How do you think the country's ethos might have helped its approach or response to a global pandemic?
Being cautious certainly helped. This helped directly in that personal protective equipment has been stockpiled in Finland since at least the 1957 influenza pandemic. So, Finland was ready in ways countries like the four that make up the UK were not. The health service in Finland was also in a far more robust state than the health service in the UK (public spending in Finland has been so much higher for so many years and decades longer). However, at least the UK had a national health service that was still mostly public. The USA does not and that fact can be seen in how the pandemic has never much abated in terms of impact there. Finland has much more that would have helped had the pandemic become well established in Finland (which it did not). The better social security and employment system is a good example. Or the fact that Finland would not have worried about people who were homeless catching and spreading the disease (as almost no one is homeless in Finland). Finally, politicians in Finland resign at the slightest whiff of corruption or incompetence; and the population of Finland elect competent politicians into power. As the USA, Brazil, Russia, Turkey and the UK have helped demonstrate - doing the opposite has bad pandemic outcomes.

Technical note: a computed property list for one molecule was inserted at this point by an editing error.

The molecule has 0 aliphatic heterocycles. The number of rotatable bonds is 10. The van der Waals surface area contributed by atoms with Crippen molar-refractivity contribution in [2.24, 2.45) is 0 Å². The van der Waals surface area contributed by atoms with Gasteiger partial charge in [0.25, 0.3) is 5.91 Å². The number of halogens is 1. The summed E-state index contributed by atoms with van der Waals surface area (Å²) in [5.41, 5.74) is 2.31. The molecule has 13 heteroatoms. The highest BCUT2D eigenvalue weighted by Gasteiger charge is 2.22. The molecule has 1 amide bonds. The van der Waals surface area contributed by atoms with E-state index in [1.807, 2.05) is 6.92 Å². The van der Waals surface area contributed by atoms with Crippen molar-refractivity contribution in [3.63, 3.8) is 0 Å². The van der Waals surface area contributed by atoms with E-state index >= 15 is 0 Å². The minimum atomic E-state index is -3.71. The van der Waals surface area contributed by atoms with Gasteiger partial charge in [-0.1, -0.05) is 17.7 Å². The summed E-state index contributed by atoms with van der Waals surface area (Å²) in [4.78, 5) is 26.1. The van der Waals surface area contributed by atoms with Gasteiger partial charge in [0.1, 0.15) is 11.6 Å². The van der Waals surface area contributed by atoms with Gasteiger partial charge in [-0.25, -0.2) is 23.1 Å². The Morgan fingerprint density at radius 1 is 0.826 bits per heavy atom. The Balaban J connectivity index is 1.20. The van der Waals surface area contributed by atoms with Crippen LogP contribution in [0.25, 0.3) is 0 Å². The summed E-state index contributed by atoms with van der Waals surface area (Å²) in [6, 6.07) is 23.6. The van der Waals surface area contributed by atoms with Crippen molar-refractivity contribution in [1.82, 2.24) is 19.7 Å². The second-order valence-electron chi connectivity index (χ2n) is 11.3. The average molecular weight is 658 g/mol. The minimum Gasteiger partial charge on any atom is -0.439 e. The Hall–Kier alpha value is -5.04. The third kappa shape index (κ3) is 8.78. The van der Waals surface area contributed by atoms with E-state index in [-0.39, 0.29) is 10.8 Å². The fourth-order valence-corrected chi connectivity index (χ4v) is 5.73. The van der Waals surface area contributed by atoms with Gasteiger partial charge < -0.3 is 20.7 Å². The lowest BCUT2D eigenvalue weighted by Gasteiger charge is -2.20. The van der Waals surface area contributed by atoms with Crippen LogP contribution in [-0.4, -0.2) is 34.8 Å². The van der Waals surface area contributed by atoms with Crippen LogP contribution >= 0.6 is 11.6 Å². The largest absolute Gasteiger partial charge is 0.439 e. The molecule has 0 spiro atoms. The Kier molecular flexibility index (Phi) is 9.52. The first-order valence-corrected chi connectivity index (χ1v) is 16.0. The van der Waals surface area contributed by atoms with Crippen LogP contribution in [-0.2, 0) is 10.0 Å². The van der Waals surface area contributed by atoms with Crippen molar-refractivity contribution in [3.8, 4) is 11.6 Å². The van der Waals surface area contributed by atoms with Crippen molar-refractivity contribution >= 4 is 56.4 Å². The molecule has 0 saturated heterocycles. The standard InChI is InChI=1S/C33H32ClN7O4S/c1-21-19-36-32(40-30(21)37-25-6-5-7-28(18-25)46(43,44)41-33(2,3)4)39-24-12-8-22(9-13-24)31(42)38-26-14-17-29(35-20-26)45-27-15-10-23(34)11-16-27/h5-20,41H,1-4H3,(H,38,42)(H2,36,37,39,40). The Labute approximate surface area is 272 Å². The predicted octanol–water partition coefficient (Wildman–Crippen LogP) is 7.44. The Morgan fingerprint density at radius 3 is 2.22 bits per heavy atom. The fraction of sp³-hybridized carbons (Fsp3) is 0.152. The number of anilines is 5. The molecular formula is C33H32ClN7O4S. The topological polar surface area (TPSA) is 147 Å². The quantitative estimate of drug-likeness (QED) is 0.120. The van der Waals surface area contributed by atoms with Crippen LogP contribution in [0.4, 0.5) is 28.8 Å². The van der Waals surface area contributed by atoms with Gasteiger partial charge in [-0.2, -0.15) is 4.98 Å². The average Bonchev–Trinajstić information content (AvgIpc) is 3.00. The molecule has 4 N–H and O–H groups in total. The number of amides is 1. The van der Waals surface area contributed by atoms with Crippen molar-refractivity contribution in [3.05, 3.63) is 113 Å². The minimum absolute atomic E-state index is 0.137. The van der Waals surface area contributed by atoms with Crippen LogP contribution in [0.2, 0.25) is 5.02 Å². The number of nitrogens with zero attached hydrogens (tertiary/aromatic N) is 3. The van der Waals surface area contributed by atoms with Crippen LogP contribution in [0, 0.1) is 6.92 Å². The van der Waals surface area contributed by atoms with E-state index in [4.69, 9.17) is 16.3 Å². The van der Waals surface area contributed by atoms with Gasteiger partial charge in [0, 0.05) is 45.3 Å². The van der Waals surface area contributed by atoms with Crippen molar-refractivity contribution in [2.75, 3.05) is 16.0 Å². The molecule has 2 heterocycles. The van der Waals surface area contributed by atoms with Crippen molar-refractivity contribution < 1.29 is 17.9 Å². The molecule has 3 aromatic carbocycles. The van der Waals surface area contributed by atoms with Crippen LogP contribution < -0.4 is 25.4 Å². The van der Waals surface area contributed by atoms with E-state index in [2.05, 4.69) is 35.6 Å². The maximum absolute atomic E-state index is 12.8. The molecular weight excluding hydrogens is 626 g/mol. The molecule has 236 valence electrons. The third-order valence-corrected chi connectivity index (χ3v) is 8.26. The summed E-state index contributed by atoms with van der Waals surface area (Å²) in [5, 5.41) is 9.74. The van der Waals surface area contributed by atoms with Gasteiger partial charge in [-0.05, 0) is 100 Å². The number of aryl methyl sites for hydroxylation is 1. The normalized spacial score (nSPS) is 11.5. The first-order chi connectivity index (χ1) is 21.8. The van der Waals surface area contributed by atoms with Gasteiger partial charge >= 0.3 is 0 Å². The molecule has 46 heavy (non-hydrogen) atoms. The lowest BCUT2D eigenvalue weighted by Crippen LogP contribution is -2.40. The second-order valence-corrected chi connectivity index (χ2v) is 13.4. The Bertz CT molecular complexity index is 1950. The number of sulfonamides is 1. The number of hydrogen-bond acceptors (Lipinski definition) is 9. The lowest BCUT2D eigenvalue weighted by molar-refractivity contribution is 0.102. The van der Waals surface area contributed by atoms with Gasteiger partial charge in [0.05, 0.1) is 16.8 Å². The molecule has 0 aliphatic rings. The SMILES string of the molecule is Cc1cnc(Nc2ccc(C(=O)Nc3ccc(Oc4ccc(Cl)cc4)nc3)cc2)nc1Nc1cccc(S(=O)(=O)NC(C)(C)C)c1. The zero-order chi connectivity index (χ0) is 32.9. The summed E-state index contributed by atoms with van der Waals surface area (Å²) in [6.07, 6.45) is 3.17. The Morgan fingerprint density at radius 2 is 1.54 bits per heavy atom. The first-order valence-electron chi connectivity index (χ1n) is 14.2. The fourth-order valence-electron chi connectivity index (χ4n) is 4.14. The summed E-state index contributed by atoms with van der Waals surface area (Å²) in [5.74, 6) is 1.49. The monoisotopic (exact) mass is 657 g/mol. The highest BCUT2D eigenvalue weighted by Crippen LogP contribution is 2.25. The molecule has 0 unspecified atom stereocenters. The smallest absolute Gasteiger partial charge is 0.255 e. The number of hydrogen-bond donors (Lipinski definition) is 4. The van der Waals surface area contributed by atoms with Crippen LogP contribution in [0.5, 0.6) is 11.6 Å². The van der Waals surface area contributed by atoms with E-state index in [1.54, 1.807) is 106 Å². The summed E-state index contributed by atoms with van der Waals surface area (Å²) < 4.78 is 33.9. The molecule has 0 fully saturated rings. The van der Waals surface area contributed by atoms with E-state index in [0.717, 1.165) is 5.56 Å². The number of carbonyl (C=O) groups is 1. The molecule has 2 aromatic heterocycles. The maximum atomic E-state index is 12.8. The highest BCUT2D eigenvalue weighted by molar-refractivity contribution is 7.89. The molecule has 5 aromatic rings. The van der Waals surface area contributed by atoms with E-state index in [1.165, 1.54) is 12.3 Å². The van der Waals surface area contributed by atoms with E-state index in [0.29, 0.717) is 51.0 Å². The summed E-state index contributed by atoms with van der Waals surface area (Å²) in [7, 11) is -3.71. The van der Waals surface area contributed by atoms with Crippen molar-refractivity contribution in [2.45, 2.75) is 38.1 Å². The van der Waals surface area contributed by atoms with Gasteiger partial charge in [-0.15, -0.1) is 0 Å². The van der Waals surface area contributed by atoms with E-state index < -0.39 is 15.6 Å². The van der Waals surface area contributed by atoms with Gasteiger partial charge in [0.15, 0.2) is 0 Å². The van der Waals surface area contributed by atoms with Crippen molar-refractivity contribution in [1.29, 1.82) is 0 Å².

If this book could help bring about one change what would you want it to be and why?
I would hope that the book can give people more hope, especially younger adults and school children. Many think that people are doomed as the climate emergency is not addressed and as biodiversity continues to be decimated. I often meet school children when I talk about these issues in schools who tell me that the billionaires have taken almost everything everywhere and so there is no hope. I meet university students and young people in employment who think that they will spend all the rest of their lives struggling to pay rent to landlords who will simply have more holidays and grow even richer at their expense. I meet many people who think that everything is getting worse everywhere and who do not realise that all the states in the EU28 were more equitable than the UK, or that states like Finland are already committed to being carbon neutral decades before the UK is. I would like people to know what is possible and also to realise how long it took and how much effort it took. What Finland has achieved did not occur overnight; but most of the world has more in common with Finland than with (currently) odd outlier, former world dominant states such as the USA and UK.